Thursday, January 23, 2014

On Being A Writer

I love facebook, partly because of the minutia: the reports of people's meals, days, the weather, cats, children... Also, because I get interesting links and get into interesting conversations. My facebook colleagues almost all have some connection to science fiction and most are interested in politics, the environment, science, literature... as well as cats...

What follows is part of a facebook discussion, which begins from a quote from Samuel R. Delany:
"Samuel Delany once said that to succeed at writing, he had to give up everything else. He sacrificed his health, his relationships, in pursuit of becoming the best at what he did. The people who won worked harder than other people. They were willing to sacrifice more."

For me, writing has been a part of other activities: making friends, building a community, holding more or less interesting day jobs, having an interest in politics and economics and birdwatching... I can't remember giving up much in order to write. I feel as if the writing has woven in and out of the rest of my life.

I decided early on that (a) it wasn't easy to make a living at writing and (b) I didn't want to be dependent on income from writing. I wanted to be able to walk away from deals because I thought they were bad. And I did, in fact, walk away from a deal for two books because the publisher wanted to edit my politics out of one of the books. It would have been a lot harder to walk if I'd needed the book money. I think I would have done it anyway. But it might have led to hard times
Josh Lukin gave me a link to a review of a collection of Delany essays done by L. Timmel DuChamp. I wrote:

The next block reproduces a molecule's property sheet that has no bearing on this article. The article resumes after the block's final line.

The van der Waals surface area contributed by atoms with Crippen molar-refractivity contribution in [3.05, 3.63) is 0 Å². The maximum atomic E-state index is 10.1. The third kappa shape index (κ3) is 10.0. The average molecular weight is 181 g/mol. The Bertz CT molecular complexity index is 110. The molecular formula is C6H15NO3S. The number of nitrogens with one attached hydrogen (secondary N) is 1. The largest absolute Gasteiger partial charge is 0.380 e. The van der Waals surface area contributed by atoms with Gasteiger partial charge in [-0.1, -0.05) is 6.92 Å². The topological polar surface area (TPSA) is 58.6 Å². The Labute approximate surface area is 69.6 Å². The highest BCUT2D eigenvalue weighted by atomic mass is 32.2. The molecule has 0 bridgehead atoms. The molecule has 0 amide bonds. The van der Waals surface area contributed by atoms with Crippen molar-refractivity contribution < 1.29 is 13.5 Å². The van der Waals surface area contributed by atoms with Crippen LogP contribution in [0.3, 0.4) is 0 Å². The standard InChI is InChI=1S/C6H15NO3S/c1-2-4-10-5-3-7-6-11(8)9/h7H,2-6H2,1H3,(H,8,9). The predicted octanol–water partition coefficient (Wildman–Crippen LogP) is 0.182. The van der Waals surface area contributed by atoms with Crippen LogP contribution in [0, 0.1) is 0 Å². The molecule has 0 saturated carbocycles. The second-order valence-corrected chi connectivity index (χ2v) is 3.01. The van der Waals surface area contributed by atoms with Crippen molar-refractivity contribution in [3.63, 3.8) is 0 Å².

I read Timmi's essay and really like it. I am now trying to decide if I need to read the Delany book. I suspect it would discourage me, since I'm not at all sure I have to the kind of passion and commitment he is describing. Maybe I'm not a writer. Right now I am enjoying being mildly under the weather, looking at Patrick sleeping on the couch, drinking coffee. At some point -- maybe not today -- I will think about writing.

Was Grace Paley a writer? She was a teacher, a political activist, a parent and grandparent, the author of three collections of short stories and three books of poems. Per Wikipedia, "in a May 2007 interview with Vermont Woman newspaper – one of her last – Paley said of her dreams for her grandchildren: 'It would be a world without militarism and racism and greed – and where women don't have to fight for their place in the world.'" I wouldn't mind a life like hers, though I am a terrible teacher and I don't have children, only younger friends.


Blogger CJDevall said...

About this and your middle class culture post- I was struck in reading the "Best of" lit fic anthology from 2012. The content varied greatly from past years in that, while the styles were similar, the focus of the characters was on video games, comic books, and fantasy stories in about 75% or more of the stories. They were having their usual neuroses and bland lives with small movemenrs towards realization or whatnot, but their lives had gone cyberpunk or all Tolkein thru tech interfaces or immersion in pop culture. It's a very odd shift, but makes perfect sense in the midst of our current techno-cultural churning. It was like reading watered down and neutered/spayed SFF, yet really just more Cheever and Carver in a contemporary setting. Now I'm curious to see if that continued in 2013 or was just a blip.

8:01 AM  

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